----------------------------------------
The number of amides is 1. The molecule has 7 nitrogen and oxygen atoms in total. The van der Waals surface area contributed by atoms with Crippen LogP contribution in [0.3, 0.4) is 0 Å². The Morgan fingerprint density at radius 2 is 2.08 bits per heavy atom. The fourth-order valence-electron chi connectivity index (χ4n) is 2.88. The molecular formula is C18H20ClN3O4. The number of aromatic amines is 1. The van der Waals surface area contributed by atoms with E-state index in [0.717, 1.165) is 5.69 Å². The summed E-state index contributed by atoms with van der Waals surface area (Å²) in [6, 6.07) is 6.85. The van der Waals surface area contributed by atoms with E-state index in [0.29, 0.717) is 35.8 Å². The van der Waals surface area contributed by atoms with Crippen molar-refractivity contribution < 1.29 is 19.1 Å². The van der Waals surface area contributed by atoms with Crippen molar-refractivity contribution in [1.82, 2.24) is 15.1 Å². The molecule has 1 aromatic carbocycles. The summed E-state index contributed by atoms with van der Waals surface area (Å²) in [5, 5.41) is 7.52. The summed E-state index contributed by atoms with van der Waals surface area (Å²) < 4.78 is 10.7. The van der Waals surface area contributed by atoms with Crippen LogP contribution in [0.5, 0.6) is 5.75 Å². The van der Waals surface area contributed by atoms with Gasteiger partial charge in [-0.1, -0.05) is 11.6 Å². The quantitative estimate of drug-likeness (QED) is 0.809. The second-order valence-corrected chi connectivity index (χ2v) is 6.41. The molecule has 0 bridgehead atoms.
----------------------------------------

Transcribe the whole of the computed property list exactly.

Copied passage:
The number of amides is 1. The molecule has 7 nitrogen and oxygen atoms in total. The van der Waals surface area contributed by atoms with Crippen LogP contribution in [0.3, 0.4) is 0 Å². The Morgan fingerprint density at radius 2 is 2.08 bits per heavy atom. The fourth-order valence-electron chi connectivity index (χ4n) is 2.88. The molecular formula is C18H20ClN3O4. The number of aromatic amines is 1. The van der Waals surface area contributed by atoms with E-state index in [0.717, 1.165) is 5.69 Å². The summed E-state index contributed by atoms with van der Waals surface area (Å²) in [6, 6.07) is 6.85. The van der Waals surface area contributed by atoms with E-state index in [0.29, 0.717) is 35.8 Å². The van der Waals surface area contributed by atoms with Crippen molar-refractivity contribution < 1.29 is 19.1 Å². The van der Waals surface area contributed by atoms with Crippen molar-refractivity contribution in [1.82, 2.24) is 15.1 Å². The molecule has 1 aromatic carbocycles. The summed E-state index contributed by atoms with van der Waals surface area (Å²) in [5, 5.41) is 7.52. The summed E-state index contributed by atoms with van der Waals surface area (Å²) < 4.78 is 10.7. The van der Waals surface area contributed by atoms with Crippen LogP contribution in [0.5, 0.6) is 5.75 Å². The van der Waals surface area contributed by atoms with Gasteiger partial charge in [-0.1, -0.05) is 11.6 Å². The quantitative estimate of drug-likeness (QED) is 0.809. The second-order valence-corrected chi connectivity index (χ2v) is 6.41. The molecule has 0 bridgehead atoms.